Chiefs representing Innu communities in northeastern Quebec are defending the actions of hunters who killed animals near a protected caribou herd in Labrador last week.
Quebec hunters say the slaughter was to protest their exclusion from a deal that will compensate Labrador Innu for the proposed Lower Churchill hydroelectric megaproject.
In all, 250 caribou were killed and will be used for food supplies for the communities, the chiefs said in a statement released Monday.
The expedition "was successful and also a great victory," said Georges-Ernest Grégoire, chief of Uashat Mak Mani Utenam. He said the kill had raised the attention of the Newfoundland and Labrador government.
"For thousands of years, we have practised the caribou hunt on a territory we call Nitassinan," said Réal McKenzie, chief of Matimekush-Lac-John. "No border drawn up by Euro-Canadians, upon their arrival four centuries ago, can limit Nitassinan and the inherent rights of its people."
Charges may be laid
Newfoundland and Labrador's justice minister said Monday he expects charges to be laid against the Quebec Innu hunters.
"We certainly do," Felix Collins told CBC News. "We certainly hope that the evidence will be sufficient to lay charges."
Quebec Innu hunters sparked a furor last week when they pursued caribou near the protected Red Wine herd, which the Newfoundland and Labrador government believes has just 100 animals.
Collins said the government does not know how many animals were killed in last week's hunt, but "we're assuming it's anywhere from 150 to 200."
The zone where the hunt took place is closed to hunting in order to protect the Red Wine herd.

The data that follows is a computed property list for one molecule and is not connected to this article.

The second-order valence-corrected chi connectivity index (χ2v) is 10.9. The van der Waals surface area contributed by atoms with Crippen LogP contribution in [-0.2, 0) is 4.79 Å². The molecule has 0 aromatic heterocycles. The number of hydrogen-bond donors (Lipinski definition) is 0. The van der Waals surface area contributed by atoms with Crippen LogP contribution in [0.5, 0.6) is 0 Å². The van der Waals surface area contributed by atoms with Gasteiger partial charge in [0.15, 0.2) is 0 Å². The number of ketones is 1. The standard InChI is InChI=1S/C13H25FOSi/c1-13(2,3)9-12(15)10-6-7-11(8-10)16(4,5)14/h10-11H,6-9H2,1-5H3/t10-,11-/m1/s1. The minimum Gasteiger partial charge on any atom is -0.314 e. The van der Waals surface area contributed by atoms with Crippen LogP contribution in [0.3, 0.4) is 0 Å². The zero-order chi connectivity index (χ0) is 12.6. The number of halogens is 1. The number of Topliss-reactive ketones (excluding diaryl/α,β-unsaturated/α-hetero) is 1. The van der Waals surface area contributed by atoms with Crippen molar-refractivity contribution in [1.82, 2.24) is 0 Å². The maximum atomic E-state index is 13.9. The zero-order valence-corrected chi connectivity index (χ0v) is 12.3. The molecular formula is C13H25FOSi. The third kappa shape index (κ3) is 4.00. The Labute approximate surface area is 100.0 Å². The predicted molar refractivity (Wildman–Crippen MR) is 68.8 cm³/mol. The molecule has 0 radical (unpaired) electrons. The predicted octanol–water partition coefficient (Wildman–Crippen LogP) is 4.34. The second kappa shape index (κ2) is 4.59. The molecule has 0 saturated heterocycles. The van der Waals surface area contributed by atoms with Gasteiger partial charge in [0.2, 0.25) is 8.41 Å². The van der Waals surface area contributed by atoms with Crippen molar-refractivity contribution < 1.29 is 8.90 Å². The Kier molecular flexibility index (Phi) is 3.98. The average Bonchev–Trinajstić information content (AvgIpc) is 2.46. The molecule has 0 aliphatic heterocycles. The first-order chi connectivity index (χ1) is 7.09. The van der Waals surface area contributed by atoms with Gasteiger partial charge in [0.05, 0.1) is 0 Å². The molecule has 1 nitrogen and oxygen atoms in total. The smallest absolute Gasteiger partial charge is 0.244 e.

Collins admitted that it might be difficult to press charges against individual hunters. Conservation officers were kept from the scene last week, largely for safety reasons, and much of the evidence will be based on video surveillance from the air.
"When you put 200 people in there in a volatile situation, a highly charged situation, then the decision of government is not to put our people in harm's way," Collins told CBC News.
"Evidence taken from surveillance cameras presents some challenges because you have to identify a shooter with a dead animal on the ground, and given the angles of the cameras and the lighting and the clothing and distinguishing one individual from the other and what not, it takes quite a challenge to do that."
Collins said no evidence was seized at the scene.
Threat to animals downplayed
The Innu chiefs disputed the idea that hunting by their community members could endanger the caribou.
"It is not the caribou herd that is on the verge of extinction, but rather the Innu Nation that must fight against assimilation and extinction policies. For us, exercising our rights is a matter of survival," said Jean-Charles Piétacho, Chief of Ekuanitshit.
Innu hunters prioritize the respect of the animal and elders used last week’s expedition to pass on those skills to the younger generation, the chiefs said in the statement.
"Our action was not directed against our brothers and sisters of the Innu in Labrador, but against governments that refuse to recognize our rights and impose fictitious boundaries," said Raphaël Picard, chief of Pessamit.